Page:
- John Oreovicz, Autos, Open-Wheel
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INDIANAPOLIS -- With 33 entries competing for 33 places on the grid, the typical "bumping" that is part of Indianapolis 500 lore was nonexistent in 2012.
Ed Carpenter filled the traditional 33-car field shortly after 2 Sunday afternoon, leaving the track open for nearly four hours of free practice.
The lack of urgency about being bumped led to some teams accepting qualifying speeds well off Ryan Briscoe's 226.484 mph pole-winning pace. Bryan Clauson and Simona De Silvestro qualified in the 214 mph range, while Jean Alesi managed only 210 mph in his Lotus-powered machine.
Rookie Clauson topped 224 mph in practice and showed impressive pace all week, but during his pole day qualifying run, he claimed the dubious honor of being the first driver to crash a Dallara DW12 at speed on an oval. His 214 mph run was the result of being conservative with equipment for the cash-strapped Sarah Fisher Hartman Racing team.
The lack of pace displayed by De Silvestro and Alesi, with their underpowered Lotus engines, is a more worrying concern for the race.
INDYCAR rules require competitors to maintain a lap time within 105 percent of the leader, which calculates to about a 10 mph difference at Indianapolis.
INDYCAR race director Beaux Barfield said Sunday that he will closely monitor the Lotus cars' ability to run at a safe speed during the Indy 500.
"Everyone is paying close attention, and that kind of puts more pressure on me to be on it very actively," Barfield said. "It's a very important rule that's there for safety reasons, because the speed differential at a place like this can be dramatic if a car is too far off the pace.
"I'm certainly willing, based on the two Lotus drivers' ability, to let them start the race and see how it plays out and see what their race pace is compared to everybody else," Barfield added. "We'll do what we need to do to keep them up to speed or get them out of the way."
Alesi, the 47-year-old former Formula One driver, earned praise from IndyCar Series regulars for his attitude and professionalism. But he and De Silvestro know they'll have to work hard to avoid being moving chicanes if the race settles into a long green-flag run.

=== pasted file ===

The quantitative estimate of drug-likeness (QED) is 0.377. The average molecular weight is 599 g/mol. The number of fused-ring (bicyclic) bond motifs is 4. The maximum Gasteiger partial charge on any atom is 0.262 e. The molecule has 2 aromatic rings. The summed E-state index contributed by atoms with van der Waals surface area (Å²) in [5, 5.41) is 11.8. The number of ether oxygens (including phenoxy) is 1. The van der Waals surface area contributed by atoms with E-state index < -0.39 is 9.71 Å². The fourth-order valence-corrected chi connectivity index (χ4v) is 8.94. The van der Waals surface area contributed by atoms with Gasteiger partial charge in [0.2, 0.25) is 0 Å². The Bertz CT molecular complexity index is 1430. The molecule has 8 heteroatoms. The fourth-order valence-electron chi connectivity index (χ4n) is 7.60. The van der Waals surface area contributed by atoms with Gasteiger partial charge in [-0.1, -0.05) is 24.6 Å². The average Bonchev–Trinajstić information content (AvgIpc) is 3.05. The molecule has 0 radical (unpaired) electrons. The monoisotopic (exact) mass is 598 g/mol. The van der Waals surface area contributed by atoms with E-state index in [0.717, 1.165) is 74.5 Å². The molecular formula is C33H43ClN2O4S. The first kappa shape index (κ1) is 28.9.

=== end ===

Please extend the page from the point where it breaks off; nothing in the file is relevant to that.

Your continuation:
"I'll try to be as much out of the way as possible, because I know when you have a fast car it's annoying when somebody is that much slower," De Silvestro said. "We all respect each other. I just have to do my job to be quick but not be in the way, too."
While Penske Racing took pole position and Ganassi Racing struggled (with a helping hand from Honda), Andretti Autosport quietly stole the show during the build-up to the Indianapolis 500.
Michael Andretti's usual three-car lineup has expanded to five entries for the season's biggest race, with Sebastian Saavedra and Ana Beatriz joining regulars Ryan Hunter-Reay, Marco Andretti and James Hinchcliffe.
Several Andretti cars often ran in tandem during practice during the week, working on race seutp, but in high-boost trim for qualifying, the AA camp also showed impressive speed, qualifying 2-3-4 behind pole winner Ryan Briscoe.
Hinchcliffe led the main qualifying session Saturday and came within about nine inches of taking pole position during the Fast Nine shootout, falling on the wrong side of the closest margin between first and second on the grid in the 100-year history of the Indianapolis 500.
With a series of quality performances to start the season, Hinchcliffe has quickly made everyone forget who used to drive the GoDaddy-sponsored Indy car. The 2011 IndyCar Series rookie of the year lies third in the standings four races into his sophomore campaign.
Briscoe's four-lap, 10-mile Indy qualifying run was 0.023 faster than Hinchcliffe's, for an average speed of 226.484 mph versus 226.481.
"226.484, those numbers will haunt me for the rest of my life," Hinchcliffe said with his usual deadpan humor. "Yes, I've thought long and hard about how those 10 miles unfolded and where that could have been."
The 2008 and '09 seasons were especially fallow for the Indianapolis-based team, and while it won races in 2010 and '11, AA still took a back seat to the dominant Ganassi and Penske teams.
AA didn't win any of the four road races that opened 2012, but its drivers were regularly contending for podium finishes. Still, Indianapolis would prove a crucial test, because qualifying at IMS was a humbling experience for Andretti Autosport in 2011.
This year, the Andretti cars were Indianapolis front-runners all week. In addition to qualifying 2-3-4, AA claimed four of the fastest seven speeds on Fast Friday, led by Marco Andretti's 227.540 mph scorcher.
"What a difference a year makes," Andretti commented after collecting a $10,000 check for fastest time of the day. "It's pretty ironic because last year we struggled to just get into the show. The credit goes to the guys for working so hard, and my engineer Allen McDonald has a lot of faith in me and vice-versa.
"Obviously the five of us [drivers] work together as well, but most of the credit is down to the guys," he added. "We learned attention to detail last year just trying to get into the show. But now that we have pace, all those little things put us in position to run for the pole."